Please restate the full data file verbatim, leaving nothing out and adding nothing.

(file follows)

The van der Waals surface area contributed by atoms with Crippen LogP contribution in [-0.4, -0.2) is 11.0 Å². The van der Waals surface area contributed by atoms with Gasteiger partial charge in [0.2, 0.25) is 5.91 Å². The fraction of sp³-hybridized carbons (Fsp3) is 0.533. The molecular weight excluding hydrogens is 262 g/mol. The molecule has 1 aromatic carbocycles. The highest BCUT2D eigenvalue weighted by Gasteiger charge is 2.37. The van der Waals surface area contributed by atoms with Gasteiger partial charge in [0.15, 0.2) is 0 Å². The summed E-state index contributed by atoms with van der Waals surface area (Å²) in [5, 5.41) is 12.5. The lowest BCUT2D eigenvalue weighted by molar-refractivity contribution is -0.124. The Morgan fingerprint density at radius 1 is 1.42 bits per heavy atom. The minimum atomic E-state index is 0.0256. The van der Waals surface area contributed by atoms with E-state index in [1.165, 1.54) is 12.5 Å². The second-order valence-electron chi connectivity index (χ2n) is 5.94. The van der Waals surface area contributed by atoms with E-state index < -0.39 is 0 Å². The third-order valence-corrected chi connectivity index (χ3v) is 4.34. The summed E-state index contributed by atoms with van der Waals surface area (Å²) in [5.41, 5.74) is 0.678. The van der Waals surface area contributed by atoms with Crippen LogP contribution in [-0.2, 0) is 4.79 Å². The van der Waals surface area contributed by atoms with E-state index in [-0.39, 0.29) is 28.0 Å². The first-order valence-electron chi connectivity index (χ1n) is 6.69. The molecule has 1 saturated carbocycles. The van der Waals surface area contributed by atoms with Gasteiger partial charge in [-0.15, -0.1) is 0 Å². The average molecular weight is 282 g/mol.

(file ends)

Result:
The van der Waals surface area contributed by atoms with Crippen LogP contribution in [-0.4, -0.2) is 11.0 Å². The van der Waals surface area contributed by atoms with Gasteiger partial charge in [0.2, 0.25) is 5.91 Å². The fraction of sp³-hybridized carbons (Fsp3) is 0.533. The molecular weight excluding hydrogens is 262 g/mol. The molecule has 1 aromatic carbocycles. The highest BCUT2D eigenvalue weighted by Gasteiger charge is 2.37. The van der Waals surface area contributed by atoms with Gasteiger partial charge in [0.15, 0.2) is 0 Å². The summed E-state index contributed by atoms with van der Waals surface area (Å²) in [5, 5.41) is 12.5. The lowest BCUT2D eigenvalue weighted by molar-refractivity contribution is -0.124. The Morgan fingerprint density at radius 1 is 1.42 bits per heavy atom. The minimum atomic E-state index is 0.0256. The van der Waals surface area contributed by atoms with E-state index in [1.165, 1.54) is 12.5 Å². The second-order valence-electron chi connectivity index (χ2n) is 5.94. The van der Waals surface area contributed by atoms with E-state index < -0.39 is 0 Å². The third-order valence-corrected chi connectivity index (χ3v) is 4.34. The summed E-state index contributed by atoms with van der Waals surface area (Å²) in [5.41, 5.74) is 0.678. The van der Waals surface area contributed by atoms with Crippen LogP contribution in [-0.2, 0) is 4.79 Å². The van der Waals surface area contributed by atoms with E-state index in [-0.39, 0.29) is 28.0 Å². The first-order valence-electron chi connectivity index (χ1n) is 6.69. The molecule has 1 saturated carbocycles. The van der Waals surface area contributed by atoms with Gasteiger partial charge in [-0.15, -0.1) is 0 Å². The average molecular weight is 282 g/mol.